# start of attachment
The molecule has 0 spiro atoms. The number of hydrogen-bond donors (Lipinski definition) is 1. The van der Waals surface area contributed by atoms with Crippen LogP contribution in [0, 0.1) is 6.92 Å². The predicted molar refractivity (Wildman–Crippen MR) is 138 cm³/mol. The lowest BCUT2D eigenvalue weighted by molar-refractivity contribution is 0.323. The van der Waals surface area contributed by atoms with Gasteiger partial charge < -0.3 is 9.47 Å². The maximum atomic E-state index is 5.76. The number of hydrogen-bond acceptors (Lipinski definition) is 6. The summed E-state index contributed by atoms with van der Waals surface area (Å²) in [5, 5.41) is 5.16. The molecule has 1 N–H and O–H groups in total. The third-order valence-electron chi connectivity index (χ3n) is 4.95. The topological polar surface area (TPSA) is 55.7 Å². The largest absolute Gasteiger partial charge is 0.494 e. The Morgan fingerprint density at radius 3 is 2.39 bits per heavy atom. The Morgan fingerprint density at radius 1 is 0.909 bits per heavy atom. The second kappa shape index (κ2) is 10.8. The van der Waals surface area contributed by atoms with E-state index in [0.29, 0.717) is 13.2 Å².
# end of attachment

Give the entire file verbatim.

The molecule has 0 spiro atoms. The number of hydrogen-bond donors (Lipinski definition) is 1. The van der Waals surface area contributed by atoms with Crippen LogP contribution in [0, 0.1) is 6.92 Å². The predicted molar refractivity (Wildman–Crippen MR) is 138 cm³/mol. The lowest BCUT2D eigenvalue weighted by molar-refractivity contribution is 0.323. The van der Waals surface area contributed by atoms with Gasteiger partial charge < -0.3 is 9.47 Å². The maximum atomic E-state index is 5.76. The number of hydrogen-bond acceptors (Lipinski definition) is 6. The summed E-state index contributed by atoms with van der Waals surface area (Å²) in [5, 5.41) is 5.16. The molecule has 1 N–H and O–H groups in total. The third-order valence-electron chi connectivity index (χ3n) is 4.95. The topological polar surface area (TPSA) is 55.7 Å². The largest absolute Gasteiger partial charge is 0.494 e. The Morgan fingerprint density at radius 3 is 2.39 bits per heavy atom. The Morgan fingerprint density at radius 1 is 0.909 bits per heavy atom. The second kappa shape index (κ2) is 10.8. The van der Waals surface area contributed by atoms with E-state index in [0.29, 0.717) is 13.2 Å².